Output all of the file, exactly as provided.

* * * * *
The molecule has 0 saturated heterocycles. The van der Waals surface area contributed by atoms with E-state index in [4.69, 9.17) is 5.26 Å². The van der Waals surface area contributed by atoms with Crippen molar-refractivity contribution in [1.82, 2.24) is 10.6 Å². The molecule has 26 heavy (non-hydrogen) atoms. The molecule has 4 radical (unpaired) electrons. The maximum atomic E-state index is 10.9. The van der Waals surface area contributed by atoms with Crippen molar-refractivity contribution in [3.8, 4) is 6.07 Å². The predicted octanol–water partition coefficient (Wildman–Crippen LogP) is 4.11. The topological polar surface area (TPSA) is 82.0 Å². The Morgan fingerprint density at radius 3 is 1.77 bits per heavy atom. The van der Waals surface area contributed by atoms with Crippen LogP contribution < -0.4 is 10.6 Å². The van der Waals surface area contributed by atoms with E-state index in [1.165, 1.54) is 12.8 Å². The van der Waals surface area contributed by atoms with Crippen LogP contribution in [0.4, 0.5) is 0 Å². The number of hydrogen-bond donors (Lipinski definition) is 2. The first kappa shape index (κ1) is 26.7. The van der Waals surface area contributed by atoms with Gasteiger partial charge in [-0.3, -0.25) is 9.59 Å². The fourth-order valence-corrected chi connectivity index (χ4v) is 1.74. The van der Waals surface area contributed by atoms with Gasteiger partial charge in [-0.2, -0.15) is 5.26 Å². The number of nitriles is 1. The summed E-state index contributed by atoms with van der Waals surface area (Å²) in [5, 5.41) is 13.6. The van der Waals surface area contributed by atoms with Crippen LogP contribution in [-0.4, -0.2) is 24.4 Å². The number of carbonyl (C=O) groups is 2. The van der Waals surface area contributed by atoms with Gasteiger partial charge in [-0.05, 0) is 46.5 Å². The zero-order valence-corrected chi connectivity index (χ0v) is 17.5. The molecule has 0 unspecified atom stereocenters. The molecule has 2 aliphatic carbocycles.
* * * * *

The molecule has 0 saturated heterocycles. The van der Waals surface area contributed by atoms with E-state index in [4.69, 9.17) is 5.26 Å². The van der Waals surface area contributed by atoms with Crippen molar-refractivity contribution in [1.82, 2.24) is 10.6 Å². The molecule has 26 heavy (non-hydrogen) atoms. The molecule has 4 radical (unpaired) electrons. The maximum atomic E-state index is 10.9. The van der Waals surface area contributed by atoms with Crippen molar-refractivity contribution in [3.8, 4) is 6.07 Å². The predicted octanol–water partition coefficient (Wildman–Crippen LogP) is 4.11. The topological polar surface area (TPSA) is 82.0 Å². The Morgan fingerprint density at radius 3 is 1.77 bits per heavy atom. The van der Waals surface area contributed by atoms with Crippen LogP contribution < -0.4 is 10.6 Å². The van der Waals surface area contributed by atoms with E-state index in [1.165, 1.54) is 12.8 Å². The van der Waals surface area contributed by atoms with Crippen LogP contribution in [0.4, 0.5) is 0 Å². The number of hydrogen-bond donors (Lipinski definition) is 2. The first kappa shape index (κ1) is 26.7. The van der Waals surface area contributed by atoms with Gasteiger partial charge in [-0.3, -0.25) is 9.59 Å². The fourth-order valence-corrected chi connectivity index (χ4v) is 1.74. The van der Waals surface area contributed by atoms with Gasteiger partial charge in [-0.2, -0.15) is 5.26 Å². The number of nitriles is 1. The summed E-state index contributed by atoms with van der Waals surface area (Å²) in [5, 5.41) is 13.6. The van der Waals surface area contributed by atoms with Crippen LogP contribution in [-0.4, -0.2) is 24.4 Å². The number of carbonyl (C=O) groups is 2. The van der Waals surface area contributed by atoms with Gasteiger partial charge in [-0.05, 0) is 46.5 Å². The zero-order valence-corrected chi connectivity index (χ0v) is 17.5. The molecule has 0 unspecified atom stereocenters. The molecule has 2 aliphatic carbocycles.